Hitler knew that the biggest auto and truck manufacturer in Germany was not Daimler or any other German carmaker. The biggest automotive manufacturer in Germany — indeed in all of Europe — was General Motors, which since 1929 had owned and operated the long-time German firm Opel. GM’s Opel, infused with millions in GM cash and assembly-line know-how, produced some 40 percent of the vehicles in Germany and about 65 percent of its exports. Indeed, Opel dominated Germany’s auto industry.
Impressive production statistics aside, the Fuhrer was fascinated with every aspect of the automobile, its history, its inherent liberating appeal and, of course, its application as a weapon of war. While German automotive engineers were famous for their engineering innovations, the lack of ready petroleum supplies and gas stations in Germany, coupled with the nation’s massive depression unemployment, kept autos out of reach for the common man in Nazi Germany. In 1928, just before the Depression hit, one in five Americans owned a car, while in Germany, ownership was one in 134.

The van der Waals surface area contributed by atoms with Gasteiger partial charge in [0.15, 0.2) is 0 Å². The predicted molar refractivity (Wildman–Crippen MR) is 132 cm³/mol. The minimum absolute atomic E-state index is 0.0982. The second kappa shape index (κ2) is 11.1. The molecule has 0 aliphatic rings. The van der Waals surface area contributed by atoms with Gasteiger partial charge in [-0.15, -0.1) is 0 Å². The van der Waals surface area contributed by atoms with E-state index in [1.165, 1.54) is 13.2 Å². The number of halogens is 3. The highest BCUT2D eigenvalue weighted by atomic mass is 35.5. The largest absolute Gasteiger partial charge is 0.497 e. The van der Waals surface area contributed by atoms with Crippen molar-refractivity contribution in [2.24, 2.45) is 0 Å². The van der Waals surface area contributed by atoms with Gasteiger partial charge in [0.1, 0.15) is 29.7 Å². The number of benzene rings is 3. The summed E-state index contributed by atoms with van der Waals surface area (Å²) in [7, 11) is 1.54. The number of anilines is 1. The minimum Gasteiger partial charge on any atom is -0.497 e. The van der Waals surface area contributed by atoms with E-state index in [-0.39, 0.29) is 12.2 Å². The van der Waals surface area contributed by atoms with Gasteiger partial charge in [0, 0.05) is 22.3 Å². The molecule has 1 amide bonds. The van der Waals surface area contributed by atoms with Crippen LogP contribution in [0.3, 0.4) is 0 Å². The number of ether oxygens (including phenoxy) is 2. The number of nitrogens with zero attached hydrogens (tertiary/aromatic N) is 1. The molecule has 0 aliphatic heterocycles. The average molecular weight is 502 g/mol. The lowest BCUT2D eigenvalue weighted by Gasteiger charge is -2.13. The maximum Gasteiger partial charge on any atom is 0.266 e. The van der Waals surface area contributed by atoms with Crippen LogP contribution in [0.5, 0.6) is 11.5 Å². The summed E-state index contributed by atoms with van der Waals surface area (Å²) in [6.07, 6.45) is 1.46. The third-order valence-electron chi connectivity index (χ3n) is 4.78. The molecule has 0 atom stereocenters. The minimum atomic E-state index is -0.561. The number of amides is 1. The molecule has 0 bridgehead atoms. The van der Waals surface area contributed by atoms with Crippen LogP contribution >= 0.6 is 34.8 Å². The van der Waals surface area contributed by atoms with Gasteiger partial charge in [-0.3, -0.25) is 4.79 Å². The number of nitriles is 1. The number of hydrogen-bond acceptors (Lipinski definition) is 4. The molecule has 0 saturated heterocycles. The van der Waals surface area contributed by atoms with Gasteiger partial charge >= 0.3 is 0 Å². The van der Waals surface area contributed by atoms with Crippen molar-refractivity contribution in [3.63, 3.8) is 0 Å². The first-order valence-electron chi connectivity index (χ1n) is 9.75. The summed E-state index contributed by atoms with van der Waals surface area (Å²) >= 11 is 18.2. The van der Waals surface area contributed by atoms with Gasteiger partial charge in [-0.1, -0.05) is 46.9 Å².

In fact, just two months before Mooney’s meeting at the Chancellery, Hitler had commented at the Berlin International Automobile and Motor Cycle Show:
Even if few Germans could afford cars — GM or otherwise — the company did provide many in the Third Reich with jobs. Hitler was keenly aware that GM, unlike German carmakers, used mass production techniques pioneered in Detroit, so-called “Fordism” or “American production.”